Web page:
February 22, 2024

The government’s decision to introduce health insurance for people with disabilities is, no doubt, a praiseworthy one. The insurance policy, named “Bangabandhu Suraksha Bima for Persons of Disabilities,” will cater to people with autism, Down’s syndrome, intellectual disability, and cerebral palsy. Reportedly, the initiative has been piloted in Dhaka city, Dhaka district and Sylhet district as the number of people with autism and other neurological disabilities is higher in Dhaka and Sylhet than in other districts.
Bangladesh’s insurance industry isn’t too far behind the rest of the world. While the industry’s situation is not bad, there is a lot of room for growth. There is an opportunity, in terms of market penetration and digitalization, to take the industry to an even better place.
The regulator can play an important role here by pushing for the advancement of digitalisation and Insurtech. The government needs to remove the barriers. We have been working closely with the Insurance Development and Regulatory Authority, Bangladesh Insurance Academy and Bangladesh Bank to launch Bancassurance Service which will enable companies to adapt to the changing market even faster and render better quality services to customers by utilizing the banking channel for insurance service distribution.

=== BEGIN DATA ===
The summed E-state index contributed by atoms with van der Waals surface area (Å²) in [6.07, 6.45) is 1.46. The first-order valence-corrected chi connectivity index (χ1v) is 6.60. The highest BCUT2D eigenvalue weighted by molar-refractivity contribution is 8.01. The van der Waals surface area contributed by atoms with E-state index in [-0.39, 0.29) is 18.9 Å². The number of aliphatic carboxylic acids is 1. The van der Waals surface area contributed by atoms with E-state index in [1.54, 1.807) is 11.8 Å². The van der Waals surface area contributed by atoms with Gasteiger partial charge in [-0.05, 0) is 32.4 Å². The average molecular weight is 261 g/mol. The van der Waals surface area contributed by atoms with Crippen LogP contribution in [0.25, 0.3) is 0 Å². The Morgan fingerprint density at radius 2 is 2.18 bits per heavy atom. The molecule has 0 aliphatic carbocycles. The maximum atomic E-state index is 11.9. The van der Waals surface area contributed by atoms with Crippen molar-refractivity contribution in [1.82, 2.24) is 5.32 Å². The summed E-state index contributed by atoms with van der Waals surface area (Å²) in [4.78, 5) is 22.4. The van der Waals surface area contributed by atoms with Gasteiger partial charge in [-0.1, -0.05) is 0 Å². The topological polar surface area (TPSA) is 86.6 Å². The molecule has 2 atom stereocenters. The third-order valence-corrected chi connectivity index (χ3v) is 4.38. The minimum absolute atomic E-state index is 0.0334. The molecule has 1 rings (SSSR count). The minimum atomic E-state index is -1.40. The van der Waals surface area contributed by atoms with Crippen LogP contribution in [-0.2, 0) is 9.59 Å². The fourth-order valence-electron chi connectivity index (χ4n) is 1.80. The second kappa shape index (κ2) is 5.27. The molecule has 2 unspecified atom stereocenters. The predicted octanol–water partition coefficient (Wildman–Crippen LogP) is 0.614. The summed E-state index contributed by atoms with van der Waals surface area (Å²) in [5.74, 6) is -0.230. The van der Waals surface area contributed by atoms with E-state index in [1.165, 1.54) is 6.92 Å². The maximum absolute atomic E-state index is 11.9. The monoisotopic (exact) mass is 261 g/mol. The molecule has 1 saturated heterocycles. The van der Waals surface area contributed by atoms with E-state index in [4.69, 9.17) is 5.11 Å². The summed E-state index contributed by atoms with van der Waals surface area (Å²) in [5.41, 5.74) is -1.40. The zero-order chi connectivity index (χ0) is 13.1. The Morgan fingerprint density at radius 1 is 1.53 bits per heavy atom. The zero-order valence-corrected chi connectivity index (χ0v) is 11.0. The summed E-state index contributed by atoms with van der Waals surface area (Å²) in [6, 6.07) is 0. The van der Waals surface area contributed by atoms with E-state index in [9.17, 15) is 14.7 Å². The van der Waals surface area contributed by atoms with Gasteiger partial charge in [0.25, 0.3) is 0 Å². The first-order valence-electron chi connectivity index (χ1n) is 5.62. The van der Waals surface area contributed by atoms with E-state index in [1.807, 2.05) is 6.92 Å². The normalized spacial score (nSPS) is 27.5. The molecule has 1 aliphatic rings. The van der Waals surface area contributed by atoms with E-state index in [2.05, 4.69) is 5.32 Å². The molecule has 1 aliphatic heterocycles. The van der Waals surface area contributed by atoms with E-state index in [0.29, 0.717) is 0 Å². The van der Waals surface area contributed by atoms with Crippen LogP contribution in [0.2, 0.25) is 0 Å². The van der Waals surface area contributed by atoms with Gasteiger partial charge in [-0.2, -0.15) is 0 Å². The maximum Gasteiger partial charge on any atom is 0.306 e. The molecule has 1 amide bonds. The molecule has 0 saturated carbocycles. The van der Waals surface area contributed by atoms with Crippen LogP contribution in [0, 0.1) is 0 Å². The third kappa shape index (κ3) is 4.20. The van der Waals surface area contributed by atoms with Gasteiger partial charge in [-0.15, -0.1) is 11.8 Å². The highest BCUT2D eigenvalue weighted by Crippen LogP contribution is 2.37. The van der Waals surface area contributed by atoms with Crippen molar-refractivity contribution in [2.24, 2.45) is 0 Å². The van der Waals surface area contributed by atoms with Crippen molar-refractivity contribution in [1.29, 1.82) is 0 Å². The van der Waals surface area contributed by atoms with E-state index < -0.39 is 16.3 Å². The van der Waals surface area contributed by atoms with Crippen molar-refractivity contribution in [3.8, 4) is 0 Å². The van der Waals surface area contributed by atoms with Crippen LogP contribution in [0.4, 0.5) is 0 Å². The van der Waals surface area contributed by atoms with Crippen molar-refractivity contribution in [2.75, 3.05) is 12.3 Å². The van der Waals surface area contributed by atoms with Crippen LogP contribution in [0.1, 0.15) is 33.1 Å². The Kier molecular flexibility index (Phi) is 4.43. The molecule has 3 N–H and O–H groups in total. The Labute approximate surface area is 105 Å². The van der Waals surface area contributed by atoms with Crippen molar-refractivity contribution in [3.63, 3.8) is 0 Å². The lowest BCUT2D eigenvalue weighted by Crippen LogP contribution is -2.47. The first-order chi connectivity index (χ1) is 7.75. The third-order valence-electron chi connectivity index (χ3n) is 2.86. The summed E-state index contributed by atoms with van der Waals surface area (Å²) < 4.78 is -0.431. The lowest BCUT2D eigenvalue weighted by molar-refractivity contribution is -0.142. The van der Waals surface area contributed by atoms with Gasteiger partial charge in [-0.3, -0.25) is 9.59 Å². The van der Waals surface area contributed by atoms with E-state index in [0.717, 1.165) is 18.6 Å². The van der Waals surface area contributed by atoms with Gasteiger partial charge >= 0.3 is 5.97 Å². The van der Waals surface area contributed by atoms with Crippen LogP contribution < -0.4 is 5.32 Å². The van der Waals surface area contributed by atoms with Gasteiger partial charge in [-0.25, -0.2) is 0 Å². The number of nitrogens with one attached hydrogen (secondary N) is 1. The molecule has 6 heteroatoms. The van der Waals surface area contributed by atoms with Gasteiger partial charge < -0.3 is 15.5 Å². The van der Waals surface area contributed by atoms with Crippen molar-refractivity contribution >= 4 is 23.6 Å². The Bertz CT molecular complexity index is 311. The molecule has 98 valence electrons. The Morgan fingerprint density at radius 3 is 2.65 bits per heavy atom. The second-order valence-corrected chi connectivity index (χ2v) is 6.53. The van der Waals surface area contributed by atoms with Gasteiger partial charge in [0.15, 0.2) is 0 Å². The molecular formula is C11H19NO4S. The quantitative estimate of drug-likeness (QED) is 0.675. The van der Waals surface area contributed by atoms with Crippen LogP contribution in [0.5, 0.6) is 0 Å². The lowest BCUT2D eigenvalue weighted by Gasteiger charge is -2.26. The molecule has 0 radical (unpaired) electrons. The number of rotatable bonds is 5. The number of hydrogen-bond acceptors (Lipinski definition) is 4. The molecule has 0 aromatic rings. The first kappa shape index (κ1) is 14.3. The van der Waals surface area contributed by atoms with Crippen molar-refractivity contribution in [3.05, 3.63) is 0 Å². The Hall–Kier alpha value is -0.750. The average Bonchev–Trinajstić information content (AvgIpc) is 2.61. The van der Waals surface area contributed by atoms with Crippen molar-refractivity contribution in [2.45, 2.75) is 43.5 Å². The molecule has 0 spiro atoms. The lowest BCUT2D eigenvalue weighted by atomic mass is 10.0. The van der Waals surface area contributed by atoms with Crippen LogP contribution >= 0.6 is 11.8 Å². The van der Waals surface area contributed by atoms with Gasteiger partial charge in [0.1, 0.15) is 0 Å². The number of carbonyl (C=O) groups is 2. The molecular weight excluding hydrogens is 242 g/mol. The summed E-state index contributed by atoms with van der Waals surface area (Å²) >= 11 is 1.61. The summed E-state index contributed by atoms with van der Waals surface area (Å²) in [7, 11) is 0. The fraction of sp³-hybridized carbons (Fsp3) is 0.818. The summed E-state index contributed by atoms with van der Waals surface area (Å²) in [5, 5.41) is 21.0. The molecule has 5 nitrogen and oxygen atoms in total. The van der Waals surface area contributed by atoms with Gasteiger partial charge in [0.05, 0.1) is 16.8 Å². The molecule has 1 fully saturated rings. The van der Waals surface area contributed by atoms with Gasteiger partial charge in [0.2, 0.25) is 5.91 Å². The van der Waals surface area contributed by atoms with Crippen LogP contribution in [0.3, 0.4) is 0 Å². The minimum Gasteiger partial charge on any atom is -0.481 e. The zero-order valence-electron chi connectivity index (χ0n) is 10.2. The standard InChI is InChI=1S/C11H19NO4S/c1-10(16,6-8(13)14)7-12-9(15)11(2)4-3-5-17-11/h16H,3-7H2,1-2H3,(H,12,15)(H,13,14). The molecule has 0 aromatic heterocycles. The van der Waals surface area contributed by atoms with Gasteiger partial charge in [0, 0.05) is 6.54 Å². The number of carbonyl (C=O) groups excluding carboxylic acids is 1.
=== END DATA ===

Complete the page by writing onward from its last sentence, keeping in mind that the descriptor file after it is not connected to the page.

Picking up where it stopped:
A detailed report in this daily tells us that PWDs will not have to pay any fee for the insurance scheme; rather, their parents will have to pay a nominal premium, which will vary depending on their income. Parents whose monthly income is Tk 25,000 or less will have to bear 25 percent of the annual premium or Tk 125, while those whose monthly income is more than Tk 25,000 will have to bear the entire annual premium, which amounts to Tk 600.
People with disabilities aged 3 to 25 years can now sign up for the policy. Decisions for expansion will be taken by the authorities on the basis of the initial response. In this respect, we believe piloting a new project is always a good idea before jumping headlong into unknown territory. It is also a sensible move to initially bring 100,000 people under this program in the first year, and expand it to include the visually impaired, speech-impaired and other categories of disabilities at later stages.
Health insurance for citizens with disabilities is a completely new and innovative idea in Bangladesh that will need careful handling right from the beginning. It must be ensured that the target group can access the services without having to experience unpleasant hassles. Feedback from relevant stakeholders will need to be incorporated to bolster the scheme.
The implementers will need to be prepared to set the best examples of interaction with people with disabilities and their parents/guardians. It goes without saying that a successful implementation of the pilot project will pave the way for bigger and better social welfare projects in the future.

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